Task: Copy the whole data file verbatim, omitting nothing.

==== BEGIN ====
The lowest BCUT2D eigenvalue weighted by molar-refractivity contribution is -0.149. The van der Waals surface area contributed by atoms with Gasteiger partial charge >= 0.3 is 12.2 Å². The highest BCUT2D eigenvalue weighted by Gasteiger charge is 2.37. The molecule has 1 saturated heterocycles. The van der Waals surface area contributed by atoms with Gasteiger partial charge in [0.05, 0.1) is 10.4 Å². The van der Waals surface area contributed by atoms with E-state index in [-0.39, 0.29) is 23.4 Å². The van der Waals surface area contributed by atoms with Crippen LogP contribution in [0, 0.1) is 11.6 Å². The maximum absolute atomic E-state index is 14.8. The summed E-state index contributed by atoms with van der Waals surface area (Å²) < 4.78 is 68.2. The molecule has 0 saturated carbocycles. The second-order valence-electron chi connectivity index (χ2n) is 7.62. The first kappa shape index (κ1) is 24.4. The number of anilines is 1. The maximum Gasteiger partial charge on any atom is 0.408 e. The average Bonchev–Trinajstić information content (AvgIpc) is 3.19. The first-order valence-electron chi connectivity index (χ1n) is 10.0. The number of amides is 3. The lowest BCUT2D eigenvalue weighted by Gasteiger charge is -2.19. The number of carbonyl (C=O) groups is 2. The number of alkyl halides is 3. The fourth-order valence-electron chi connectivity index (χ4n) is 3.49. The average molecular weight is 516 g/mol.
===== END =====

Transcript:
The lowest BCUT2D eigenvalue weighted by molar-refractivity contribution is -0.149. The van der Waals surface area contributed by atoms with Gasteiger partial charge >= 0.3 is 12.2 Å². The highest BCUT2D eigenvalue weighted by Gasteiger charge is 2.37. The molecule has 1 saturated heterocycles. The van der Waals surface area contributed by atoms with Gasteiger partial charge in [0.05, 0.1) is 10.4 Å². The van der Waals surface area contributed by atoms with E-state index in [-0.39, 0.29) is 23.4 Å². The van der Waals surface area contributed by atoms with Crippen LogP contribution in [0, 0.1) is 11.6 Å². The maximum absolute atomic E-state index is 14.8. The summed E-state index contributed by atoms with van der Waals surface area (Å²) < 4.78 is 68.2. The molecule has 0 saturated carbocycles. The second-order valence-electron chi connectivity index (χ2n) is 7.62. The first kappa shape index (κ1) is 24.4. The number of anilines is 1. The maximum Gasteiger partial charge on any atom is 0.408 e. The average Bonchev–Trinajstić information content (AvgIpc) is 3.19. The first-order valence-electron chi connectivity index (χ1n) is 10.0. The number of amides is 3. The lowest BCUT2D eigenvalue weighted by Gasteiger charge is -2.19. The number of carbonyl (C=O) groups is 2. The number of alkyl halides is 3. The fourth-order valence-electron chi connectivity index (χ4n) is 3.49. The average molecular weight is 516 g/mol.